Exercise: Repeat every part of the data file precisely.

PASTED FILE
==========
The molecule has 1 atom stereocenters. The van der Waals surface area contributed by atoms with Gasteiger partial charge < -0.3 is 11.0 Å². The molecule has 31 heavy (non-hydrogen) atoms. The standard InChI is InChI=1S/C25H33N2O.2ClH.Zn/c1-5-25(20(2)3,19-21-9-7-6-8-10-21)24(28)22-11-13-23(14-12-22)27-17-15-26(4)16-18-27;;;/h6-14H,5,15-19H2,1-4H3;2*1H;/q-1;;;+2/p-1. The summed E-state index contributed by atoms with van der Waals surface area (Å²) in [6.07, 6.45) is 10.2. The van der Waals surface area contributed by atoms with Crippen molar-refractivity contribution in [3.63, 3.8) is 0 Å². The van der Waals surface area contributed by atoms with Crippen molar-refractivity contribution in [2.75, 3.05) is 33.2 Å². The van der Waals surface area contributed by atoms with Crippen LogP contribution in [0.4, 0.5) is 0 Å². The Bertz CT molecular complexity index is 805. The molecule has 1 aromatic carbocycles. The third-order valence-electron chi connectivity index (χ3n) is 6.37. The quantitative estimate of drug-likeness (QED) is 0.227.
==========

The molecule has 1 atom stereocenters. The van der Waals surface area contributed by atoms with Gasteiger partial charge < -0.3 is 11.0 Å². The molecule has 31 heavy (non-hydrogen) atoms. The standard InChI is InChI=1S/C25H33N2O.2ClH.Zn/c1-5-25(20(2)3,19-21-9-7-6-8-10-21)24(28)22-11-13-23(14-12-22)27-17-15-26(4)16-18-27;;;/h6-14H,5,15-19H2,1-4H3;2*1H;/q-1;;;+2/p-1. The summed E-state index contributed by atoms with van der Waals surface area (Å²) in [6.07, 6.45) is 10.2. The van der Waals surface area contributed by atoms with Crippen molar-refractivity contribution in [3.63, 3.8) is 0 Å². The van der Waals surface area contributed by atoms with Crippen molar-refractivity contribution in [2.75, 3.05) is 33.2 Å². The van der Waals surface area contributed by atoms with Crippen LogP contribution in [0.4, 0.5) is 0 Å². The Bertz CT molecular complexity index is 805. The molecule has 1 aromatic carbocycles. The third-order valence-electron chi connectivity index (χ3n) is 6.37. The quantitative estimate of drug-likeness (QED) is 0.227.